Quibray Bay Migratory Bird Habitat and Saltmarsh Enhancement

This has been an epic project that Dragonfly Site Supervisor and Assets Manager,  Josh Lane, has enjoyed managing. Quibray Bay sits in the Towra Point Nature Reserve in the South-East of Sydney. This beautiful section of mudflats, saltmarsh and mangroves are vital ecosystems for many migratory seabirds. We were engaged by the National Parks and Wildlife Service to undertake targeted works to increase the quality of the saltmarsh habitat.

Works focused on creating opportunities for the Saltmarsh community to expand and removing exotic vegetation and opening up the sightlines for the migratory birds, so they will be more comfortable nesting in this area.

Works included:

  • The removal of Spiny Rush (Juncus acutus) from the Saltmarsh area.
  • Removing large woody weeds such as Bitou Bush, Chrysanthemoides monilifera ssp. rotundata and Purple Broom, Polygala virgata.
  • Follow-up and maintenance visits to prevent germinating exotics from establishing.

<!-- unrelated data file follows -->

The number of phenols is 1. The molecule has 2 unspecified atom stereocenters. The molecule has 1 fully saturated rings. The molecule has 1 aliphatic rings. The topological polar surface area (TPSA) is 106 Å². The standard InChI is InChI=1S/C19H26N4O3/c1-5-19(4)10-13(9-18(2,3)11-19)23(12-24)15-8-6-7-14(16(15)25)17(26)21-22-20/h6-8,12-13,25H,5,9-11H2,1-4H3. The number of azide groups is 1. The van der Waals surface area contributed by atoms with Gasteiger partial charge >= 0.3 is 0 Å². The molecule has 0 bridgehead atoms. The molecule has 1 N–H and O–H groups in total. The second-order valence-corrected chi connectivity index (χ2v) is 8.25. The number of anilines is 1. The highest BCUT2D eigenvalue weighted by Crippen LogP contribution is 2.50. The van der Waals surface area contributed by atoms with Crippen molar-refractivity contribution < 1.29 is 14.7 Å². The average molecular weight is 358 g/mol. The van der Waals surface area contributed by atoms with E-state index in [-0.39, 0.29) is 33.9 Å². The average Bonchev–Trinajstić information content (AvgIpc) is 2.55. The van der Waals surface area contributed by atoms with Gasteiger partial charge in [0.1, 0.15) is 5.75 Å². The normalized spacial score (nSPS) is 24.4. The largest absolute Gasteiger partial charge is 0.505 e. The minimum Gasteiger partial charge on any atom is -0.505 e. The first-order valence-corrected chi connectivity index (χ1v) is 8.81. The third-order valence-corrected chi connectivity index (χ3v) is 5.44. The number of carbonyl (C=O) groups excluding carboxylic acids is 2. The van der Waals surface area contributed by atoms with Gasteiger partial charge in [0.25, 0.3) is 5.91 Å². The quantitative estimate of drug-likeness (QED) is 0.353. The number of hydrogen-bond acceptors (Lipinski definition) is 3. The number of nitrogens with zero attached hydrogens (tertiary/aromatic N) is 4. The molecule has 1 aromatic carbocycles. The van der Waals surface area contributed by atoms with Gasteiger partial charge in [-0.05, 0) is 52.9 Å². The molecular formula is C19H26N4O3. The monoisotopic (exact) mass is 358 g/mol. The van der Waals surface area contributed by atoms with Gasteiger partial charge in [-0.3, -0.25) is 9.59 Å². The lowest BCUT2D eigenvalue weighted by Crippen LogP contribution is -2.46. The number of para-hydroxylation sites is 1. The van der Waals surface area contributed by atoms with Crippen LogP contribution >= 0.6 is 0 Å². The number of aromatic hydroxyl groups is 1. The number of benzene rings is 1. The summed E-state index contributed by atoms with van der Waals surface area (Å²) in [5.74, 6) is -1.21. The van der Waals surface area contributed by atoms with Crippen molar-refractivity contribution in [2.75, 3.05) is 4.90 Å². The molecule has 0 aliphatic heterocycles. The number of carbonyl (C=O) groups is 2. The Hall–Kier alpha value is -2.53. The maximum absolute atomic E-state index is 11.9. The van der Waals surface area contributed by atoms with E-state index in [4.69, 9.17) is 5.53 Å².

The excess leaves that did not have seed were brushcut and left as mulch which reduced weed species germination and also created a great microclimate for native flora saltmarsh species such as the Saltwater couch, Sporobolus virginicus, and Beaded Glasswort Sarcocornia quinqueflora to thrive in. Two hundred and ten Sarcocornia quinqueflora and ninety Sporobolus virginicus were planted in barren areas that had been cleared of Juncus acutus to speed up the regeneration process. These species were chosen as they are naturally found in the area and have a low growth habit to provide a suitable nesting ground for the migratory birds.

The treatment and removal of the Juncus acutus and Chrysanthemoides monilifera was full on! However, the team took the challenge head-on and the results speak for themselves.

Fauna spotted in and around the work zone included:

  • Pied Oyster Catcher
  • Soldier Crab
  • Ghost Crab
  • A juvenile Marsh Snake
  • Kookaburra
  • Magpie
  • Superb Fairy Wren
  • Scrub Wren
  • Ibis
  • Masked Lapwing
  • Seagull
  • Pelican
  • Raven
  • Toad Fish
  • Images show before and after works, as well as a classic, successful example of bush regeneration – the native spinach, Tetragonia tetragonoides growing out of the dead stump of the exotic Spiny Rush.